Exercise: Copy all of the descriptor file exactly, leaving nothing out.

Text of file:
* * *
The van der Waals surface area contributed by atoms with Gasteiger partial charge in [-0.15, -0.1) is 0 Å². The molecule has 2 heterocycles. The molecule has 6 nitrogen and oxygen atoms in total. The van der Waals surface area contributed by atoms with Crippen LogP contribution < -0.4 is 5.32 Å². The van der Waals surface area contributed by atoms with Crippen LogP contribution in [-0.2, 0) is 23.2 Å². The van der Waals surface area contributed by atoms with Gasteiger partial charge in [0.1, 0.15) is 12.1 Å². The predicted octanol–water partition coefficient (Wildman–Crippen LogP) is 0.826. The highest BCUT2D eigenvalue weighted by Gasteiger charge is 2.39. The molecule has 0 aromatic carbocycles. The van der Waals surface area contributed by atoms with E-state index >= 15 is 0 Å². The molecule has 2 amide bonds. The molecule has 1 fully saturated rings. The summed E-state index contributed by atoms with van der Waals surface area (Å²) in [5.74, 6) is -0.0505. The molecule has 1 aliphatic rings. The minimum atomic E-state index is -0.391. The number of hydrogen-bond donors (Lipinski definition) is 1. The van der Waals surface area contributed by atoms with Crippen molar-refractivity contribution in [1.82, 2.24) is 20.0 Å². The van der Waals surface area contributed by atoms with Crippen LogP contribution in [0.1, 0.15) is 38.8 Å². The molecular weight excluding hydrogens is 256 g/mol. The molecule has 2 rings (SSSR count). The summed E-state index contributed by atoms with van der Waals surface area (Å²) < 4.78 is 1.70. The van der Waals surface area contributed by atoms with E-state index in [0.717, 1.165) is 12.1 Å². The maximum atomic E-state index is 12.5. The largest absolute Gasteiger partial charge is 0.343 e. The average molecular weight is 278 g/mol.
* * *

The van der Waals surface area contributed by atoms with Gasteiger partial charge in [-0.15, -0.1) is 0 Å². The molecule has 2 heterocycles. The molecule has 6 nitrogen and oxygen atoms in total. The van der Waals surface area contributed by atoms with Crippen LogP contribution < -0.4 is 5.32 Å². The van der Waals surface area contributed by atoms with Crippen LogP contribution in [-0.2, 0) is 23.2 Å². The van der Waals surface area contributed by atoms with Gasteiger partial charge in [0.1, 0.15) is 12.1 Å². The predicted octanol–water partition coefficient (Wildman–Crippen LogP) is 0.826. The highest BCUT2D eigenvalue weighted by Gasteiger charge is 2.39. The molecule has 0 aromatic carbocycles. The van der Waals surface area contributed by atoms with E-state index >= 15 is 0 Å². The molecule has 2 amide bonds. The molecule has 1 fully saturated rings. The summed E-state index contributed by atoms with van der Waals surface area (Å²) in [5.74, 6) is -0.0505. The molecule has 1 aliphatic rings. The minimum atomic E-state index is -0.391. The number of hydrogen-bond donors (Lipinski definition) is 1. The van der Waals surface area contributed by atoms with Crippen molar-refractivity contribution in [1.82, 2.24) is 20.0 Å². The van der Waals surface area contributed by atoms with Crippen LogP contribution in [0.1, 0.15) is 38.8 Å². The molecular weight excluding hydrogens is 256 g/mol. The molecule has 2 rings (SSSR count). The summed E-state index contributed by atoms with van der Waals surface area (Å²) < 4.78 is 1.70. The van der Waals surface area contributed by atoms with E-state index in [0.717, 1.165) is 12.1 Å². The maximum atomic E-state index is 12.5. The largest absolute Gasteiger partial charge is 0.343 e. The average molecular weight is 278 g/mol.